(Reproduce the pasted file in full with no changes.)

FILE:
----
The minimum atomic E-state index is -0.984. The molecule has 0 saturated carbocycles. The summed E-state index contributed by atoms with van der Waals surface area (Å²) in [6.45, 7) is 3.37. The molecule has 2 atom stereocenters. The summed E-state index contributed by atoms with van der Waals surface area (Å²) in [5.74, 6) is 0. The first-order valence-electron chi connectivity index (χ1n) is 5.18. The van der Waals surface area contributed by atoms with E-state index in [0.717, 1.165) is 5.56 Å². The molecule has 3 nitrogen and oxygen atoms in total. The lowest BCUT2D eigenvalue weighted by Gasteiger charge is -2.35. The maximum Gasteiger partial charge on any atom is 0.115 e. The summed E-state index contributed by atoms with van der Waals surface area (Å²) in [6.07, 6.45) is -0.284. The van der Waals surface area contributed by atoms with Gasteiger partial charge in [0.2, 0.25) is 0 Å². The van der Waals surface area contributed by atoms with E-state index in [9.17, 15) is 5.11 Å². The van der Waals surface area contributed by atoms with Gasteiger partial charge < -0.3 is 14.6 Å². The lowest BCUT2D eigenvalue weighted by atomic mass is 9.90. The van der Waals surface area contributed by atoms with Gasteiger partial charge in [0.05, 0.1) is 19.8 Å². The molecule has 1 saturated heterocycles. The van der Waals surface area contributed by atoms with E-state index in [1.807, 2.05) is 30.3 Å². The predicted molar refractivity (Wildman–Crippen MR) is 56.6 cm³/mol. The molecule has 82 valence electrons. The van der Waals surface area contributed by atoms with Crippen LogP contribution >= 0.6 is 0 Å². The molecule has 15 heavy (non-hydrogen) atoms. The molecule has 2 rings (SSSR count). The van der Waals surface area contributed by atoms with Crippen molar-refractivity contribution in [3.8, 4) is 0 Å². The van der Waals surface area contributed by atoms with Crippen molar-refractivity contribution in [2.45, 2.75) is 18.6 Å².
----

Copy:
The minimum atomic E-state index is -0.984. The molecule has 0 saturated carbocycles. The summed E-state index contributed by atoms with van der Waals surface area (Å²) in [6.45, 7) is 3.37. The molecule has 2 atom stereocenters. The summed E-state index contributed by atoms with van der Waals surface area (Å²) in [5.74, 6) is 0. The first-order valence-electron chi connectivity index (χ1n) is 5.18. The van der Waals surface area contributed by atoms with E-state index in [0.717, 1.165) is 5.56 Å². The molecule has 3 nitrogen and oxygen atoms in total. The lowest BCUT2D eigenvalue weighted by Gasteiger charge is -2.35. The maximum Gasteiger partial charge on any atom is 0.115 e. The summed E-state index contributed by atoms with van der Waals surface area (Å²) in [6.07, 6.45) is -0.284. The van der Waals surface area contributed by atoms with Gasteiger partial charge in [0.2, 0.25) is 0 Å². The van der Waals surface area contributed by atoms with E-state index in [9.17, 15) is 5.11 Å². The van der Waals surface area contributed by atoms with Gasteiger partial charge < -0.3 is 14.6 Å². The lowest BCUT2D eigenvalue weighted by atomic mass is 9.90. The van der Waals surface area contributed by atoms with Gasteiger partial charge in [0.05, 0.1) is 19.8 Å². The molecule has 1 saturated heterocycles. The van der Waals surface area contributed by atoms with E-state index in [1.807, 2.05) is 30.3 Å². The predicted molar refractivity (Wildman–Crippen MR) is 56.6 cm³/mol. The molecule has 82 valence electrons. The van der Waals surface area contributed by atoms with Crippen LogP contribution >= 0.6 is 0 Å². The molecule has 15 heavy (non-hydrogen) atoms. The molecule has 2 rings (SSSR count). The van der Waals surface area contributed by atoms with Crippen molar-refractivity contribution in [3.8, 4) is 0 Å². The van der Waals surface area contributed by atoms with Crippen molar-refractivity contribution in [2.45, 2.75) is 18.6 Å².